Getting Started with Your Guest List

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If you are reading this, you are likely recently engaged...so first things first, congratulations on your upcoming wedding! Whether you’ve been engaged for a few weeks or only a few hours, people are probably already asking you if you’ve set a date yet. Before you start making concrete plans, it’s important to compile at least a rough draft of your guest list.

You don’t want to start touring venues that only accommodate 100 to later realize that the number you actually need to invite is quite a bit larger. Jake and I both have pretty big families, my dad is the oldest of 7, and I’ve got lots of cousins on both sides. Jake’s family is equally large, and so by the time we compiled a list of  just our immediate relatives and close friends we were almost at 300. That may sound like a lot, but you might be surprised at how large your list is when everything is said and done! 

If you’re lucky enough to have a sibling that’s already been married, grab their guest list as a starting point and work from there. Jake and I were the first in both of our immediate families to get married so we had to start pretty much from scratch. We asked our parents to each put together their lists, made a list of our friends and coworkers, and compiled the three lists.


Formatting Your Guest List

The easiest way to format your guest list is with a spreadsheet, I like Google Docs because you have the ability to share it with anyone who might need to view or edit it. Click here for my guest list starter spreadsheet, be sure to make a copy so you can edit it for yourself!

 
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The spreadsheet has separate columns for Name, Address Line 1, Address Line 2, Number Invited, and Number Attending. As you add your guests, group the rows by families rather than individuals. List all of the names as you’d want them to appear on your wedding invitations - this will save you a ton of time down the road! Another helpful hint: the number of rows in your spreadsheet is the number of invitations you’ll need.

Type the total number of people in each family (including any kids you’ll be inviting) in the number attending column. Be sure to also include “and guest” where appropriate and add one to the value in number invited column to account for those people. Using the Sum function in Excel or Google Docs, you can have your spreadsheet automatically calculate the number of guests invited and attending, so there’s no need to separate out each person. At this stage, your number attending column will be empty, but you’ll have it ready to start tracking RSVPs as they come in!


Ask for Input

Earlier on, I mentioned that we asked our parents to compile their lists. I recommend you extend that courtesy to everyone that has a special interest in your wedding, I like to refer to these people as stakeholders, which yes I realize is kind of a business-y term but go with me here. If someone is investing a significant amount of their time and/or money in your wedding, they get to be involved in the decisions.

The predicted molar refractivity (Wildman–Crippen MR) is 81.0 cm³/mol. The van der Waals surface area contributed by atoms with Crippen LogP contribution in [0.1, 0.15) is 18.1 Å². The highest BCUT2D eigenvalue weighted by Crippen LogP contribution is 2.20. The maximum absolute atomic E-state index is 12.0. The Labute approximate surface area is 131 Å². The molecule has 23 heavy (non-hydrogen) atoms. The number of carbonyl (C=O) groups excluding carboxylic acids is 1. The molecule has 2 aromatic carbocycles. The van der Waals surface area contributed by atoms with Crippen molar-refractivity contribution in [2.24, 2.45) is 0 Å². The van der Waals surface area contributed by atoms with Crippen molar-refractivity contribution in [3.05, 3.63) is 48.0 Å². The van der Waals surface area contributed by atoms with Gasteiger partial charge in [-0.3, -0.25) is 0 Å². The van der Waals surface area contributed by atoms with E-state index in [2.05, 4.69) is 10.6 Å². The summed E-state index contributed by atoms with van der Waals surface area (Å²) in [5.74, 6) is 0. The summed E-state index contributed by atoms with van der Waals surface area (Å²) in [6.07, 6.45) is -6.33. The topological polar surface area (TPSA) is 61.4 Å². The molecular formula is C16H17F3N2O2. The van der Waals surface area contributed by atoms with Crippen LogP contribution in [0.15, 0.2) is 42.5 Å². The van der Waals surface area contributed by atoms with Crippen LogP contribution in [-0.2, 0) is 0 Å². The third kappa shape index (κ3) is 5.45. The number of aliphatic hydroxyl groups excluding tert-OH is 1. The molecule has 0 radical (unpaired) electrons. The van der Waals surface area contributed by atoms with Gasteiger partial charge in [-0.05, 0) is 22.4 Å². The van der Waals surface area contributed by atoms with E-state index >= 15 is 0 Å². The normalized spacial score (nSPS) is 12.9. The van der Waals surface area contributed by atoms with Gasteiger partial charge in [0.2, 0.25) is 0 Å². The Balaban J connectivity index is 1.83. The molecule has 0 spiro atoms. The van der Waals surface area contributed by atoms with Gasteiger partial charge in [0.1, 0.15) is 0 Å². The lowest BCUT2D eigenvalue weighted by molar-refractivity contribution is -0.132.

It’s very rare for all wedding decisions to be made entirely by the couple. The big decisions are often influenced by parents, close friends, or sometimes grandparents. While it’s important to stay true to what you have envisioned for your wedding day, the sooner you acknowledge and consider the input of all your stakeholders, the more conflict you will avoid down the road.

Communication is key here. When you ask them to come up with a list of people they would like to invite, be sure they understand that you are creating a first draft and may need to prioritize the list to match your budget and vision for the overall size of your wedding. Be prepared to have conversations with them if their list is too long. Though it may seem silly that they want to invite someone to your wedding that you’ve never even met, remember that this day is likely just as important to them as it is to you...maybe more.

They’ve been dreaming about the day their son or daughter gets married since long before you have, so if there’s room to invite their close friends...let them! Be respectful, and go through the list to understand why each person is on there. If they are important and would appreciate sharing in your special day, send them an invitation. If we’re talking about a fourth cousin who we haven’t seen in ten years, gently suggest they be taken off the list.

While it’s important to honor the input of your parents, your engagement is also a good time to begin considering you and your future spouse as a new separate family. As you prepare to have these conversations, be sure that you and your fiance are on the same page and provide a united front in a respectful way.


Ok, that’s enough advice for now, get to work on creating your guest lists. I’m not going to lie, it’s one of the more difficult wedding planning tasks...but you’ve got this!